Dear Miss. Mannerly:
I had to sit in a highly public spot during one of the most uncomfortable and painful experiences I have ever had to endure in my long –- very, very long –- career. It was the occasion of an important speech, and I had to sit in full view right behind the speaker, whom I detest. (I’m sure the feeling is mutual.) This was an hour-and-a-half of sheer torture. Not only were all eyes in the room focused in my direction, but there were numerous cameras there, including live video, to capture my every expression for posterity. I knew I was completely visible at all times and was expected to maintain a respectful demeanor on this official occasion, but I just couldn’t control my facial movements, even though it’s often difficult for me to move parts of it at all. I did applaud when it was absolutely necessary, but took the opportunity to make a statement and register my contempt by making most of my clapping as unenthusiastic as possible. On an irresistible impulse, I even clapped “at” him when he turned to me, just to inject a little condescension. I don’t see what’s wrong with doing this, as I am already known as an enemy of this person and all he stands for.
I did get the memo on the dress code --- all white for the women --- and followed it to a “t.” But now that the evening is over, I’m hearing that I was rude. What did I do wrong?
It sounds as though you have been through a difficult and very trying experience, and Miss Mannerly offers her sympathy. Yet from your letter she gets the impression that your behavior on this occasion was extremely inappropriate. It’s when we are in uncomfortable and perplexing situations that we need our good manners most of all.
Your rudeness stems from the fact that an important speech was being given, so important that it was being beamed out live to a huge television audience, and you were doing what they call in the film industry “pulling focus.” It doesn’t matter whether or not you personally like the speaker or agree with what he had to say. Your role on this occasion was intended to be ceremonial. It would have been proper to avoid pursed or puckered lips, a sour expression, sullen clapping, and distracting motions such as, say, shuffling through a stack of papers while the speaker is talking. One should strive for a pleasantly benign expression, applaud politely, and offer no annoying distractions.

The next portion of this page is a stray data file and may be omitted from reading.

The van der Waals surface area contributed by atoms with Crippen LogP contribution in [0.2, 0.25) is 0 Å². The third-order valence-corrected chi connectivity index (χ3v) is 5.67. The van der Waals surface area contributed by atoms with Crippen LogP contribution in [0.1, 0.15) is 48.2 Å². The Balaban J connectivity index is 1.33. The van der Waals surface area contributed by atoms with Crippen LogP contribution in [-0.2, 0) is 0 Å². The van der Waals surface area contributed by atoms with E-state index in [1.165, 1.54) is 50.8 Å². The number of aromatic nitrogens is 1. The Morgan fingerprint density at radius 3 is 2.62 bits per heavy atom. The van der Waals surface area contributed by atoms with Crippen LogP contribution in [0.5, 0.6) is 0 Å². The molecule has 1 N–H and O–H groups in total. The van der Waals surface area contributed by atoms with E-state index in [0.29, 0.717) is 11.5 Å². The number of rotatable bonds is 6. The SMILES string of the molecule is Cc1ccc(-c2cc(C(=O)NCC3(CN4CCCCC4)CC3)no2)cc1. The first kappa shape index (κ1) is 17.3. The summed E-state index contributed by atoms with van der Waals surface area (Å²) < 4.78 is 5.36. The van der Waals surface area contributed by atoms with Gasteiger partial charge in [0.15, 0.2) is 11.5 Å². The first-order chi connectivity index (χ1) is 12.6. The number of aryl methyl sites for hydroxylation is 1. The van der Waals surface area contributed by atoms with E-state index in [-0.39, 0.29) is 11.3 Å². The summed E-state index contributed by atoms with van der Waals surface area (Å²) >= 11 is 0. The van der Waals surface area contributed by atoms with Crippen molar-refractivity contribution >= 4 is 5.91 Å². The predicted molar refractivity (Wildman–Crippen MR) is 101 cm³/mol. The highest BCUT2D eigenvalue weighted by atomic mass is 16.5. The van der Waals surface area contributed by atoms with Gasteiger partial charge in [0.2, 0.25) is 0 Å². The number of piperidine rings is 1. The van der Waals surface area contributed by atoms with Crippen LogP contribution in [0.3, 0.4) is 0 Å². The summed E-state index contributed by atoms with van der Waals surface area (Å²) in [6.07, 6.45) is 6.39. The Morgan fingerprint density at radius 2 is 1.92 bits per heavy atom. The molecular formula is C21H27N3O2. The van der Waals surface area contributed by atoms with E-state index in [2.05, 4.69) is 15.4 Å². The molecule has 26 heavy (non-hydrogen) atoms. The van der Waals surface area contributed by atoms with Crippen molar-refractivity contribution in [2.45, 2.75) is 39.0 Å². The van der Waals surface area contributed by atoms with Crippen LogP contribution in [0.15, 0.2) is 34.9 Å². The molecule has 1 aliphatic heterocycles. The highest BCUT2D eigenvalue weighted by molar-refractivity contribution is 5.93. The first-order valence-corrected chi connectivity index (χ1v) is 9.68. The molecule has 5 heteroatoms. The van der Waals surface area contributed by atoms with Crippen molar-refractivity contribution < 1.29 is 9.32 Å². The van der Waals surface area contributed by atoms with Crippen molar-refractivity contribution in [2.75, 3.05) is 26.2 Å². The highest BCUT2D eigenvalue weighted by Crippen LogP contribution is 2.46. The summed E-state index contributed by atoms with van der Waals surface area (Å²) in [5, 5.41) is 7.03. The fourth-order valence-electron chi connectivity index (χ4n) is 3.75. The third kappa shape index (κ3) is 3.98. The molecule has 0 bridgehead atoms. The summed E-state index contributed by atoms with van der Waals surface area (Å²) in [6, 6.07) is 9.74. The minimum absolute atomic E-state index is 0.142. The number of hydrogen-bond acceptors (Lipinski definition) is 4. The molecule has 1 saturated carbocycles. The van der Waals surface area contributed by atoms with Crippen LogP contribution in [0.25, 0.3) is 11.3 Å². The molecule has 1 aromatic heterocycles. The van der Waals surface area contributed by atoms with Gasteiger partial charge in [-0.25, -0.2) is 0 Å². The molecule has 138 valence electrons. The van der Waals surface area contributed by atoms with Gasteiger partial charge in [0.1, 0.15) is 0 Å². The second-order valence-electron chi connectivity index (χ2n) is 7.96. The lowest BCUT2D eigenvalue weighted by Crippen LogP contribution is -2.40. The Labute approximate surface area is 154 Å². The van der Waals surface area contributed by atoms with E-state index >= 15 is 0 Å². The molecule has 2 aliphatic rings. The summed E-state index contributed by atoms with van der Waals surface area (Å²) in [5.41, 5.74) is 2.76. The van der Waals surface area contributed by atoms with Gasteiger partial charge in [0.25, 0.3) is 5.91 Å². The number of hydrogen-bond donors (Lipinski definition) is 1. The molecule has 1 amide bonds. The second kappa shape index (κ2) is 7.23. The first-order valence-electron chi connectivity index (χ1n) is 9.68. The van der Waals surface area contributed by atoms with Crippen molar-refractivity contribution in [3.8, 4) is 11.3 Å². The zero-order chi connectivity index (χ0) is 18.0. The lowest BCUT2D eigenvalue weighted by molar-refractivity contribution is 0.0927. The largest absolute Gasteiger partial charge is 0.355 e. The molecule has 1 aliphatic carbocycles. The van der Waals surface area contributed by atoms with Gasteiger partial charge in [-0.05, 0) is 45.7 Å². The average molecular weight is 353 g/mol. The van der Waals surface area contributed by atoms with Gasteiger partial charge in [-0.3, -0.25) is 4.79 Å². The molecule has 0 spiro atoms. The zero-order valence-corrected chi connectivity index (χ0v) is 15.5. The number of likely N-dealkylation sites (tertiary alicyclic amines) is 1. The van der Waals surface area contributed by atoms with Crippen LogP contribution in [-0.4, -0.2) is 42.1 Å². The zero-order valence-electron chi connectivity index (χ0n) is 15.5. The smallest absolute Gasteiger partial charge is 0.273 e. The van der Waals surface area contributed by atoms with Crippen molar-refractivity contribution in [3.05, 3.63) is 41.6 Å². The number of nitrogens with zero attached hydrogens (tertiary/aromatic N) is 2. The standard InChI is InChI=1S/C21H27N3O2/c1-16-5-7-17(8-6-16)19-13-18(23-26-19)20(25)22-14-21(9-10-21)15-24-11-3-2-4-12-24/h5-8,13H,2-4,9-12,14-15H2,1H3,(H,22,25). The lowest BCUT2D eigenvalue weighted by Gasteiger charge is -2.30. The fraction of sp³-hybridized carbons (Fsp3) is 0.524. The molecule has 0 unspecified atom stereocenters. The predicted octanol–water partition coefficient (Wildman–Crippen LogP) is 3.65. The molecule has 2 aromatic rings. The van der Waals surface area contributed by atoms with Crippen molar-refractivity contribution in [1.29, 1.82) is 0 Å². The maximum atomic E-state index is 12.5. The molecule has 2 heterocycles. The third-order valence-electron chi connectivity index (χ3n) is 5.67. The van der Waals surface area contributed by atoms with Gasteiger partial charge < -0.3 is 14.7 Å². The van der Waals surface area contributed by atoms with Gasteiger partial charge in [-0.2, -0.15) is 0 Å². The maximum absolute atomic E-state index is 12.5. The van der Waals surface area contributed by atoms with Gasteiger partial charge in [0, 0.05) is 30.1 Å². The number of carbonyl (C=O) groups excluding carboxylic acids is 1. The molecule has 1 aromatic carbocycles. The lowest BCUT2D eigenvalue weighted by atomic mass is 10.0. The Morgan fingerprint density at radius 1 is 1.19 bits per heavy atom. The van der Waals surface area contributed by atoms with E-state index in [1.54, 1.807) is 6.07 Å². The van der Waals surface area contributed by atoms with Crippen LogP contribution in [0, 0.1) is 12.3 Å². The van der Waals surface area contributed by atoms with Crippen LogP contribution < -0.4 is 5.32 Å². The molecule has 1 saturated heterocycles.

You seem to excuse your behavior by saying you “detest” the speaker and asserting that he feels the same way about you. Assuming he does, Miss Mannerly is wondering: was he similarly rude and condescending to you on this occasion? Or did he set personal feelings aside, at least temporarily, and behave politely towards you while the world was watching? If he did, you might take a lesson from him.
This goes as well for those members of the audience who presumably agree with you about this speaker. Miss Mannerly cautions all of you that if you want respect for your opinions, you must behave in a polite, professional manner. If you use rudeness to force your opinions on others, they will defend themselves by pushing back, and if it comes to that, they have Miss Mannerly’s blessing.
By the way, all-white for the ladies is an unusual dress code. Might Miss Mannerly inquire as to its purpose? If dressing in this fashion was also an attempt to undermine or otherwise express hostility towards the speaker –- who is, after all, an invited guest –- then it also is impolite. The word “childish” also comes to mind.